Clearing the Fog | Hooray for Monday

April 18, 2022

By Aleta Margolis, Founder and President, Center for Inspired Teaching

Hooray for Monday is a weekly blog filled with questions, ideas, reflections, and actions we can all take to remodel the school experience for students. 

Back in December 2020, when the pandemic was still relatively new and my colleagues and I were still learning to teach our improvisation-based teacher workshops through a screen, Inspired Teaching hosted an online Institute on the topic of Joy. We debated the relative wisdom of offering a program on this topic, given that we were in the midst of a very painful pandemic. But we decided to go forward. With over 50 teachers in attendance and many more on the waiting list, it was one of the most important sessions we ever ran. Even in the depths of struggle, Inspired Teachers know that Joy is a must.

Joy is the fourth of Inspired Teaching’s 5 Core Elements, and it means students and teachers know they are valued and feel a sense of belonging in school. As Inspired Teaching’s full definition articulates, we believe joy should be an important component of the everyday experience of going to school.

This week I had the great pleasure of speaking with Dr. Sundai Riggins, Head of School at the Inspired Teaching Demonstration School – a school that embraces, and helps spread, the Inspired Teaching approach. I spoke with Dr. Riggins in the middle of a particularly stressful day, as she navigated the many challenges that come with leading a school during the third year of a pandemic. And yet, within moments of beginning our conversation, Dr. Riggins radiated joy. See for yourself, by watching Dr. Riggins describe how she finds joy in the everyday business of leading a school.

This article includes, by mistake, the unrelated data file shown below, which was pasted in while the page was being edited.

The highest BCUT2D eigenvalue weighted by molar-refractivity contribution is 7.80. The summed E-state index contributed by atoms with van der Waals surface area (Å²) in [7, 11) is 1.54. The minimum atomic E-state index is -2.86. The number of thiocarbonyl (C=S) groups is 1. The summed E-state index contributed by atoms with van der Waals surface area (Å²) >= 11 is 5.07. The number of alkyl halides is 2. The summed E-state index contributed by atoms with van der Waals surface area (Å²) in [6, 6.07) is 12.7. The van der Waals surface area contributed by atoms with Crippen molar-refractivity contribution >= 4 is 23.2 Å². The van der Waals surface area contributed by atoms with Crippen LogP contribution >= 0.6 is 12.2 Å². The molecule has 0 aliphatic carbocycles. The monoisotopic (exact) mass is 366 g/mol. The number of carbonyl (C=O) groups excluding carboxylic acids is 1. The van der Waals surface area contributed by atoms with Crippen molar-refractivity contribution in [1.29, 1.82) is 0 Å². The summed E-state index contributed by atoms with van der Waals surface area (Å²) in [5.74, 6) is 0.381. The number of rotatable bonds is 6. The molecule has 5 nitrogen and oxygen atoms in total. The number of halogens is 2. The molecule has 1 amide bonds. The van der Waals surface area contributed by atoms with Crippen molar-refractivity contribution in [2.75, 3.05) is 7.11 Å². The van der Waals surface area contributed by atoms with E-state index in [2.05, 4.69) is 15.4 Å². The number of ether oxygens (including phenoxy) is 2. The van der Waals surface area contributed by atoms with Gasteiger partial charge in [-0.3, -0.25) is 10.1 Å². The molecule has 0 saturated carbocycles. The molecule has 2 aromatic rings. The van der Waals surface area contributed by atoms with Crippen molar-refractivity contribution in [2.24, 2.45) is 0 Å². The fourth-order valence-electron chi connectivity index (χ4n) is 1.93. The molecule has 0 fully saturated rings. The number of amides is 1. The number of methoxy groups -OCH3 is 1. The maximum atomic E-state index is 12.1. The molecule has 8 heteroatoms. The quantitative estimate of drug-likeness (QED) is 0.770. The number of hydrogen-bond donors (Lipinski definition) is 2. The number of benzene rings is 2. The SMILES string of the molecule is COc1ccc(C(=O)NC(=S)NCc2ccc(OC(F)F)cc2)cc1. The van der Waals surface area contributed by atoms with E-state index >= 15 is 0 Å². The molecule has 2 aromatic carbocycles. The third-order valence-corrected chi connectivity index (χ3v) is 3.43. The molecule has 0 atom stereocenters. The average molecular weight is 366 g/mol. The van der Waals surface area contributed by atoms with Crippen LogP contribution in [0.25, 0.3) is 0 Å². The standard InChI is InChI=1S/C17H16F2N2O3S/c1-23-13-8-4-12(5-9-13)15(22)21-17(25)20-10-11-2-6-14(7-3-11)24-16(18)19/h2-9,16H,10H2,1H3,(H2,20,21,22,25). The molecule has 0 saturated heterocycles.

Joy, according to Dr. Riggins, “honors student voices” and offers students “voice, choice, and agency in what they’re learning.” She sees joy as an end product, achieved by asking compelling questions and opening up space for students to ask their own questions while exploring their natural curiosity about the world around them. Dr. Riggins’ guidance builds upon the insights I shared last week in my interview with my mentor Judy White, around keeping students in the driver’s seat of their learning.

To that end, Dr. Riggins spoke about the connection between Joy and students’ social-emotional learning.  “We focus on affirming the students, on greeting them every day. That’s important,” she says, but she challenges teachers to go further and ask themselves, “Are we listening to them?” She recommends surveying students as a means of including their voices not only in the creation of the environment around the school building, but also in academic instruction. Dr. Riggins reminds us that, while standards and curriculum are important, we must keep students front and center: “If student voice doesn’t live in the curriculum, if you’re not asking students about their experience, then which stakeholders are we serving?”

Dr. Riggins has put structures into place in her school to ensure that joy and student agency remain central. She describes an iterative process of planning, teaching, and revising, that reflects Inspired Teaching’s Observe-Plan-Instigate Cycle for teachers. She insists that joy and high expectations go together, and warns that the “hyper-structured environments” that some schools put into place in an attempt to raise expectations, can actually become “joy smashers” that decrease a student’s chances of becoming a lifelong learner

Dr. Riggins challenges her fellow school leaders to look for, and model, joy – especially “in the fog of all…that is happening with the pandemic.” This can mean:

  • Inviting teachers to share something that’s recently brought them joy. 

  • Taking a walk around the school building searching for examples of joy. 

  • Listening authentically to a student or a colleague.

The first step is “repositioning yourself to be able to see [joy]…taking the glasses and wiping them and cleaning them so you can see.” Dr. Riggins believes her job as a school leader is to “clear the fog” for her teachers, her students, and sometimes even herself.  

May her words help us all see a little more clearly this week.


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